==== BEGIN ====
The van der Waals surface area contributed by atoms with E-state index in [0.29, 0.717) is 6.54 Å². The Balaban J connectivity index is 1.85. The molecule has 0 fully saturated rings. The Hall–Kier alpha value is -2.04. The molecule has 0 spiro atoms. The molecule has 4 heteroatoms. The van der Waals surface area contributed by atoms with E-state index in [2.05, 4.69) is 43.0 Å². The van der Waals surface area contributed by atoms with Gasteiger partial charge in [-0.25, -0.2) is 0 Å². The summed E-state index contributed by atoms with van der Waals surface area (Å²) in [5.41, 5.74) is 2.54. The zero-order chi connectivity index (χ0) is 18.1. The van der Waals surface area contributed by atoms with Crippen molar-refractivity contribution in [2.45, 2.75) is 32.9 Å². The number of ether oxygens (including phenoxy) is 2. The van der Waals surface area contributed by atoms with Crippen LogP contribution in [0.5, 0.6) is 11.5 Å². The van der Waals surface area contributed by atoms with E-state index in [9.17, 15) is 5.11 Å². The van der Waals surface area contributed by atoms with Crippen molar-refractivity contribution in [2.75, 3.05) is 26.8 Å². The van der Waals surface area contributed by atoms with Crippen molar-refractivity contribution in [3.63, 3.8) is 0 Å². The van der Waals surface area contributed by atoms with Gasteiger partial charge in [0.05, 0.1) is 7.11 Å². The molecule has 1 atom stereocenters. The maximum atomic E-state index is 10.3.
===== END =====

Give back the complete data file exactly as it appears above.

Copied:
The van der Waals surface area contributed by atoms with E-state index in [0.29, 0.717) is 6.54 Å². The Balaban J connectivity index is 1.85. The molecule has 0 fully saturated rings. The Hall–Kier alpha value is -2.04. The molecule has 0 spiro atoms. The molecule has 4 heteroatoms. The van der Waals surface area contributed by atoms with E-state index in [2.05, 4.69) is 43.0 Å². The van der Waals surface area contributed by atoms with Gasteiger partial charge in [-0.25, -0.2) is 0 Å². The summed E-state index contributed by atoms with van der Waals surface area (Å²) in [5.41, 5.74) is 2.54. The zero-order chi connectivity index (χ0) is 18.1. The van der Waals surface area contributed by atoms with Crippen molar-refractivity contribution in [2.45, 2.75) is 32.9 Å². The number of ether oxygens (including phenoxy) is 2. The van der Waals surface area contributed by atoms with Crippen LogP contribution in [0.5, 0.6) is 11.5 Å². The van der Waals surface area contributed by atoms with E-state index in [9.17, 15) is 5.11 Å². The van der Waals surface area contributed by atoms with Crippen molar-refractivity contribution in [2.75, 3.05) is 26.8 Å². The van der Waals surface area contributed by atoms with Crippen molar-refractivity contribution in [3.63, 3.8) is 0 Å². The van der Waals surface area contributed by atoms with Gasteiger partial charge in [0.05, 0.1) is 7.11 Å². The molecule has 1 atom stereocenters. The maximum atomic E-state index is 10.3.